While still under Spanish control in the early nineteenth century, Coronado was used as a safe harbor by whalers who also began to build hide houses to carry out their work. After Mexico gained its independence from Spain in 1821, land grants were issued for various sections of California, thus creating the grand rancheros and haciendas of this period. On May 15, 1846 a land grant was issued to Don Pedro Carrillo by Governor Pio Pico for "the island or Peninsula in the Port of San Diego." Carrillo's ownership of the land was brief as he sold the property just five months later to the American captain of a trading ship, Bezer Simmons, for $1000.00.
Work began immediately on the resort community that the Beach Co. investors envisioned. The men hired hundreds of laborers of various nationalities to begin the division and landscaping of lots, the laying of railroad tracks, and the construction of a water and irrigation system. In order to accommodate the growing number of people journeying to the peninsula, Babcock and Story created the San Diego and Coronado Ferry Company on April 16, 1886 with the ferry Coronado completing its first run on August 19th. Babcock and Story leaked news of a proposed hotel on Coronado to the local newspapers which caused a great deal of excitement in the community of San Diego and beyond. With the increased publicity surrounding this grand venture came new interest in the community planning of the peninsula. Thus on November 13, 1886 the Coronado Beach Co. held an auction for the sale of lots ranging in price from $500.00 to $1600.00. By the end of the day, the Beach Company had sold 350 lots for a total of $110,000.00, which was, incidentally, the purchase price of the entire peninsula.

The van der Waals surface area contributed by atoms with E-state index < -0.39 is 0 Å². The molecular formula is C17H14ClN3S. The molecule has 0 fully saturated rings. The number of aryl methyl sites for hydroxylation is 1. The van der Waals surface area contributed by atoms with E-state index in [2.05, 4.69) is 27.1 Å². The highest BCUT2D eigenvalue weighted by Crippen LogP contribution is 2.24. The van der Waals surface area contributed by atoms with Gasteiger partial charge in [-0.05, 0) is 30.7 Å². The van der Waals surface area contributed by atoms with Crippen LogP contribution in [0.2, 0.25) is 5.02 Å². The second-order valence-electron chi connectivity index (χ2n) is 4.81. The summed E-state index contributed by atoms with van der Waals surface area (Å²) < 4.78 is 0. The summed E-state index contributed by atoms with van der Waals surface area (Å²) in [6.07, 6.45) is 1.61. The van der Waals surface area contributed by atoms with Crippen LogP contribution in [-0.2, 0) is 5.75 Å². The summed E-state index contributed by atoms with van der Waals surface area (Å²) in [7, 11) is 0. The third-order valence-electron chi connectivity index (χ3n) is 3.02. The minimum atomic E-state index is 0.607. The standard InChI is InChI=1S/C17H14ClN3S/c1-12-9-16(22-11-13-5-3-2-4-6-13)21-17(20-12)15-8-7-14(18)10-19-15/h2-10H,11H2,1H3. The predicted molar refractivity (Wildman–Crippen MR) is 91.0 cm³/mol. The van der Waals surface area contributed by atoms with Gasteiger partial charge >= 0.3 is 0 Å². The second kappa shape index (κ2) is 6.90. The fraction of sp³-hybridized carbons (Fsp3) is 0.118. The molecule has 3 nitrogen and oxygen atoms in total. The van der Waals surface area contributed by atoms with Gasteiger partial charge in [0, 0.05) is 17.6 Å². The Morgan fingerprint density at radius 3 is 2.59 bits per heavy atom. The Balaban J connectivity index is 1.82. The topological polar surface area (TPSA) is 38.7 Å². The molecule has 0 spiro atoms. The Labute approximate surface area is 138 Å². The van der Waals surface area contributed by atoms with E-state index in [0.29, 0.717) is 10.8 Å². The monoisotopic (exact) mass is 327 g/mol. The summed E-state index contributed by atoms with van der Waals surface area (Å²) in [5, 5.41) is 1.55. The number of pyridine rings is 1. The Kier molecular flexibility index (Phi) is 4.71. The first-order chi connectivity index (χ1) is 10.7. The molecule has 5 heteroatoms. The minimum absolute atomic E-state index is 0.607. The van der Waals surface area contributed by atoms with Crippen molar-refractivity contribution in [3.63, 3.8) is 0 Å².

July 1889 proved to be a momentous month in the history of Coronado as John D. Spreckels became an investor in the Coronado Beach Company, buying out Hampton L. Story's one-third interest. Over the next three years, Spreckels bought controlling interest in the company and became the sole proprietor of the Hotel del Coronado. He also oversaw the building of the grand mansion on Glorietta Boulevard, the establishment of Tent City, and the sale of North Island to the U.S. government in 1917. While the Hotel del Coronado became one of California's most beloved destinations, the resort community increased its visitors with the rise of Tent City. Vacationers flocked to the make-shift city at the foot of the Hotel del for summer fun. There were swimming facilities, carnival booths, a ferris wheel, a children's bull fight, aquaplaning, sailing, and numerous activities for the entire family. Tent City remains a fond memory for many residents of Coronado and vacationers from around the world who visited the peninsula between 1900 and 1939.